Friday, June 17, 2011

5 Reasons Why Authors Should Speak at Service Clubs

Last week I went to speak to the women's Probus Club at Mona Vale, and I had the most fabulous time. The ladies were friendly and interested, they asked intelligent questions, they bought the book and they treated me to lunch afterwards. Now how many author gigs are as satisfying as that?
Some first-time authors have questioned whether such events are worth their while, wondering out loud if the time and effort (and yes, it takes both) pay off.
I am of the opinion that they do, well and truly, so here are my Top 5 Reasons Why Authors Should Speak at Service Clubs:

  1. Book Sales - Out of all the events I do, I find that I sell most copies at service club talks. The people that belong to these clubs tend to be readers, and the kind of reader that is interested in expanding their horizon. If you have spoken engagingly and interestingly, they can easily be persuaded to buy your book. I make sure I have a nice display of my book placed prominently; with a notice saying how much it is (some people are too shy to ask). I also use gorgeous fabrics to make the table look a little more interesting and exotic, and bring in one of my Vietnamese statues to be a talking point, and to bring people's eyes to the books for sale. I normally mention subtly during the talk that the book is for sale, but I also try to get whoever is introducing and thanking me to mention it as well. There is an excellent article by Stephanie Chandler on how to sell the book at the back of the room that I always consult - have a read. Once the talk is over I plonk myself down next to the display, pen in hand, and wait for the line to form.
  2. Brand Building - No matter where the club is situated, the people who belong tend to be the movers and shakers in their community. I find they buy books not only for themselves, but to give to family and friends who they think might be interested. And remember, particularly if you are speaking to a group of retirees, you are not just talking to them. Indirectly you are talking to their children and their grandchildren, and they could well become your advocate to the younger members of their family. If they liked you they will talk about you, and keep an eye out for you in the future.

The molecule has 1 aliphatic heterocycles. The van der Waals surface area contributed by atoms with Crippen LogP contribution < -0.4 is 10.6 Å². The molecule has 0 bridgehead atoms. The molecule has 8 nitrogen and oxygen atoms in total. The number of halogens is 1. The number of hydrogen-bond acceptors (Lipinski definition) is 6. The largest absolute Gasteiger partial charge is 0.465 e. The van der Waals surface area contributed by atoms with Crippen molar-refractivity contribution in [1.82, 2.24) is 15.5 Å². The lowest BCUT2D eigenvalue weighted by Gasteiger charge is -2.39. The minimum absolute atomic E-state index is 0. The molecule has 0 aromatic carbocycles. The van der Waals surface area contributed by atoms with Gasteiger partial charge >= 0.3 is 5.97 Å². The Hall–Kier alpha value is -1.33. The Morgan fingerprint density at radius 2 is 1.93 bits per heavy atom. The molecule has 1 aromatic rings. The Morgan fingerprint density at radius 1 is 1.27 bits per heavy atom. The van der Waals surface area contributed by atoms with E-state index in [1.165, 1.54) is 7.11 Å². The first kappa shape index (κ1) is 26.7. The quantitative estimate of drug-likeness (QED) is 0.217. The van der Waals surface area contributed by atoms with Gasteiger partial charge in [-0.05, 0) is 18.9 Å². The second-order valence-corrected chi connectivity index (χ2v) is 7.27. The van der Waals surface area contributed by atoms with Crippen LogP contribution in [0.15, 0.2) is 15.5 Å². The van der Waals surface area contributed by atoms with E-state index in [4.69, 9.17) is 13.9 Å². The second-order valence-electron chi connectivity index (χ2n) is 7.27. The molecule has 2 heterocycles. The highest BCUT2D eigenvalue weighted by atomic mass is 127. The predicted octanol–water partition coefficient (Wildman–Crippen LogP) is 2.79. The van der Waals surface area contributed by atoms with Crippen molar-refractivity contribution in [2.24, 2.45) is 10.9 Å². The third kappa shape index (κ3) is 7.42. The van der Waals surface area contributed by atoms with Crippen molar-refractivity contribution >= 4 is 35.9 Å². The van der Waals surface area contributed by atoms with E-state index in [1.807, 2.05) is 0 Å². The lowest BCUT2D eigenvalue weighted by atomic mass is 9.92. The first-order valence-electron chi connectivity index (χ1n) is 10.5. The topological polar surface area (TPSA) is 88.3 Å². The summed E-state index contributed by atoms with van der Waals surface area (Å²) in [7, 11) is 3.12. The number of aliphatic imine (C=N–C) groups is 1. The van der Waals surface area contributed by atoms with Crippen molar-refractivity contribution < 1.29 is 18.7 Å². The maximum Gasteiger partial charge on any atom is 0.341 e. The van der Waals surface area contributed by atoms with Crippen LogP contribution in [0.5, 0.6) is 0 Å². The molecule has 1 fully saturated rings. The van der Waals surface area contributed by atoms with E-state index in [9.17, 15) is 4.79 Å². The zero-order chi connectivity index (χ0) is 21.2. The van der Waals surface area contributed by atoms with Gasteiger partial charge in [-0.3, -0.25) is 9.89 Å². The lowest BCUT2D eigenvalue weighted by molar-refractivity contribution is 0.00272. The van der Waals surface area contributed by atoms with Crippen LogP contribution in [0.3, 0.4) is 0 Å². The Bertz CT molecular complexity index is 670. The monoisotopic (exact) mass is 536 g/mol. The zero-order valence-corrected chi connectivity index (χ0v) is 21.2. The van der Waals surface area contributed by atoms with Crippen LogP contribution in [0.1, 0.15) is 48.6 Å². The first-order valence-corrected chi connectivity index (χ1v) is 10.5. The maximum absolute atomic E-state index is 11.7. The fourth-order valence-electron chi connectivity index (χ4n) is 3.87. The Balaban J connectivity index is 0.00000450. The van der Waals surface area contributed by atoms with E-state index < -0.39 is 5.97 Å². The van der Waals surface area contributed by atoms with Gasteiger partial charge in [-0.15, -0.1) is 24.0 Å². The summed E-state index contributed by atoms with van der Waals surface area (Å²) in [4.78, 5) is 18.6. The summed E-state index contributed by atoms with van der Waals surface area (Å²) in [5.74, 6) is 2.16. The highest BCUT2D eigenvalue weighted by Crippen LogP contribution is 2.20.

3. Getting More Speaking Engagements - Once you have wowed one group you will find yourself suddenly getting invites from other groups all around the city. Speaker organisers tend to know one another, and will phone around if they "discover" someone new. This provides a publicity-hungry author with an amazing network, and a whole host of new opportunities to hone their skill as a speaker. Probus keeps an official list of available speakers, and you can ask to be put on that. I'm not sure if other clubs do the same - would like to find out.
  4. Testing New Stories and New Material - Club talks tend to be far longer than most author presentations (normally around 40 minutes to an hour), and so offer an opportunity to try out some new stories in addition to your tried and tested, guaranteed fabulous, shtick. If people react well to a new story, you know you are on a winner. I also find that the questions I get are actually quite stimulating, and give me clues as to what I might need to develop in my future work, or what I could turn into a blog article or eBook.
  5. Contributing to the Community and Giving Authors a Good Name - OK, I know altruism is not normally a consideration when it comes to self-promotion, but it is worth remembering that the clubs are service clubs, and contribute a tremendous amount of money and energy to good causes. Through entertaining their members you help encourage more people to join and to become actively involved, and that is no small feat. By giving your time and talent freely you are contributing further to the club's good work, and helping members realise that writers are also a magnanimous, humanity-loving bunch.

Sunday, June 5, 2011

Vegetarian Fundraiser, Vinh Nghiem Vietnamese Buddhist Temple, Cabramatta, Sydney

A major form of fundraising for the multitudinous Vietnamese Buddhist temples in the suburbs of Sydney is the big vegetarian banquet.

These are immensely popular community events, with singers, raffles and legions of bored looking husbands standing out the front of the temple, smoking.
The noise is almost deafening, and you have to shout at everyone you meet, including normally quiet monks and nuns.

These crowded, noisy events are usually not for me. I prefer the temple when it is quiet and when there are fewer people around.
But for those who have less time to visit the temple at irregular hours, these special days provide a welcome opportunity to cultivate some good karma, have some lovely traditional food and kick back with friends while listening to some old tunes.